What it's like when your car drives itself – and why we better get used to it

The Independent - Tech

Self-driving cars are on their way to our roads. And they're probably not going to arrive with a bang, but with a quiet little beeping. In one important way, they already have arrived. Tesla is gradually rolling out its Autopilot features – meant not as a fully self-driving car, but as a way of helping people out while they're driving themselves – and has recently announced that it will be moving towards fully autonomous vehicles over the coming years. In its facilities, JAXA develop satellites and analyse their observation data, train astronauts for utilization in the Japanese Experiment Module'Kibo' of the International Space Station (ISS) and develop launch vehicles 32/39 The robot developed by Seed Solutions sings and dances to the music during the Japan Robot Week 2016 at Tokyo Big Sight.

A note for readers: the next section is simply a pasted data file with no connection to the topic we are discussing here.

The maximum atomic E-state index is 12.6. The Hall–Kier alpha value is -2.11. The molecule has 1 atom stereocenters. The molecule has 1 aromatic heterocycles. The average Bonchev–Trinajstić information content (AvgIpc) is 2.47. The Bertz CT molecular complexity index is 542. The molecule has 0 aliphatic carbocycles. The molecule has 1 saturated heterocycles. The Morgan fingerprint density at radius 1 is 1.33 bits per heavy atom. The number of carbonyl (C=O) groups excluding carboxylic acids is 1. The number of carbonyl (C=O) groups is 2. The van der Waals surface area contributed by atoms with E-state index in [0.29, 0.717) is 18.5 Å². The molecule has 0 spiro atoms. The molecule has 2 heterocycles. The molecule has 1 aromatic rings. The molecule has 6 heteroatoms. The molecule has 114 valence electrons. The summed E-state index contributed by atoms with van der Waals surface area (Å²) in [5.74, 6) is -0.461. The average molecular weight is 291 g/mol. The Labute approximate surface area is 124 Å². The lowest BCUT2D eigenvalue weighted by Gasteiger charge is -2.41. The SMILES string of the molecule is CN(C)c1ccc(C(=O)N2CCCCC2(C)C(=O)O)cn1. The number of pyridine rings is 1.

Logitech Zerotouch lets people communicate with their houses by talking to their car

The Independent - Tech

People can finally talk to their houses by shouting at their cars. Amazon and Logitech have announced that they will bring the Alexa voice assistant to the ZeroTouch app. That means that people can set up their phones in their car and use it to talk to the voice assistant without using their hands – and in doing so give instructions to everything from their lights to their heating. Logitech has long sold ZeroTouch, a special mount for people's phones that gives access to a personal assistant that can be used without being touch and so is intended to keep people from being distracted while driving. But the company has now announced that the app will include Amazon's Alexa, a voice assistant that can be used with a wide range of features.


There's a raging talent war for AI experts and its costing automakers millions

#artificialintelligence

The self-driving car space is getting increasingly more cutthroat. The sheer number of lawsuits filed recently are a testament to that. Tesla, for example, is suing its former Autopilot director Sterling Anderson. The lawsuit claims Anderson stole data for a competing venture, Aurora Innovations, that hasn't even come out of stealth mode yet. "In their zeal to play catch-up, traditional automakers have created a get-rich-quick environment.